A three-and-a-half-storey, commercial building with a hand-made, galvanized sheet-metal façade on the front of its upper storeys; a very rare example of an in-situ, hand-made, sheet-metal façade in Canada, and one of the most architecturally accomplished of the surviving sheet metal façades in the country Victory Hall Front Elevation


See also[edit]

References[edit]

  1. ^ Hamilton, Stoney Creek, Directory of Designations of National Historic Significance of Canada
  2. ^ Hamilton, National Historic Sites of Canada - administered by Parks Canada
  3. ^ Battle of Stoney Creek. Canadian Register of Historic Places.
  4. ^ Burlington Heights, Directory of Designations of National Historic Significance of Canada
  5. ^ Burlington Heights. Canadian Register of Historic Places.
  6. ^ Dundurn Castle, Directory of Designations of National Historic Significance of Canada
  7. ^ Dundurn Castle. Canadian Register of Historic Places.
  8. ^ Erland Lee (Museum) Home, Directory of Designations of National Historic Significance of Canada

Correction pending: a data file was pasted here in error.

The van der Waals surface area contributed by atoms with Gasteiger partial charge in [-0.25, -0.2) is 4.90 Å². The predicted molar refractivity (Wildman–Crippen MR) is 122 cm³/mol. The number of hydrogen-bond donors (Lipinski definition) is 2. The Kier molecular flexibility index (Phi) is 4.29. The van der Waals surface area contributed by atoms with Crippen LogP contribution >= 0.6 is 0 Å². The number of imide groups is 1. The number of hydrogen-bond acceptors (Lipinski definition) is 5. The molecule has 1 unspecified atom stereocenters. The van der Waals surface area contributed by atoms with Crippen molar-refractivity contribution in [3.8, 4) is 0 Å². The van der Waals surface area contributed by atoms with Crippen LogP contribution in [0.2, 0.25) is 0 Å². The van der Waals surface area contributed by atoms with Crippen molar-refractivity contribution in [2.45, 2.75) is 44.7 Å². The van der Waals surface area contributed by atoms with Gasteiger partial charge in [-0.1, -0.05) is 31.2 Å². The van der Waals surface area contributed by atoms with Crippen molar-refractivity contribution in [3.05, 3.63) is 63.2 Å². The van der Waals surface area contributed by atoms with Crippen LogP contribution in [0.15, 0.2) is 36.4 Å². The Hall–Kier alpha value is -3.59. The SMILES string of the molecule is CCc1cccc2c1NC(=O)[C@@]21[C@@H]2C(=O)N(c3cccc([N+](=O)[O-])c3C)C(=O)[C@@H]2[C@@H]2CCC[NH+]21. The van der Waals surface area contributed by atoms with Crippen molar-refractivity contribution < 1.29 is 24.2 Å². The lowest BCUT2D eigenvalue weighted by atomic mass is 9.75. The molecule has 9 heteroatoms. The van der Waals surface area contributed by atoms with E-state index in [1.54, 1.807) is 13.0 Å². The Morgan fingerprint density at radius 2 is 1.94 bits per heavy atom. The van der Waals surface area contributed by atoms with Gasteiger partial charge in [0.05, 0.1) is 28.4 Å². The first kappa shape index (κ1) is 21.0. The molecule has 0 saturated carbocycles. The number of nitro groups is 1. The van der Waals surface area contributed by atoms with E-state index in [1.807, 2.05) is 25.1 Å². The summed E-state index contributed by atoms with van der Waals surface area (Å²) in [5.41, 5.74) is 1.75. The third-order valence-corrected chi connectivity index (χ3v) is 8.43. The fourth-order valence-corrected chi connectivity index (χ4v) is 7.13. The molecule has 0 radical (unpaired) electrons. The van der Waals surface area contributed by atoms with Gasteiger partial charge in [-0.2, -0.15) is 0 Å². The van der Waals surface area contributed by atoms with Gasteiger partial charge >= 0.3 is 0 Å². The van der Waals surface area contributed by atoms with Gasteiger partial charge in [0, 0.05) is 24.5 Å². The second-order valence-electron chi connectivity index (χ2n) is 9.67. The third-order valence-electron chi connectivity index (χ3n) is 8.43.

9. ^ Erland Lee (Museum) Home. Canadian Register of Historic Places.
  10. ^ Former Hamilton Customs House, Directory of Designations of National Historic Significance of Canada
  11. ^ Former Hamilton Customs House. Canadian Register of Historic Places.
  12. ^ Former Hamilton Railway Station (Canadian National), Directory of Designations of National Historic Significance of Canada
  13. ^ Former Hamilton Railway Station (Canadian National). Canadian Register of Historic Places.
  14. ^ Griffin House, Directory of Designations of National Historic Significance of Canada
  15. ^ Griffin House. Canadian Register of Historic Places.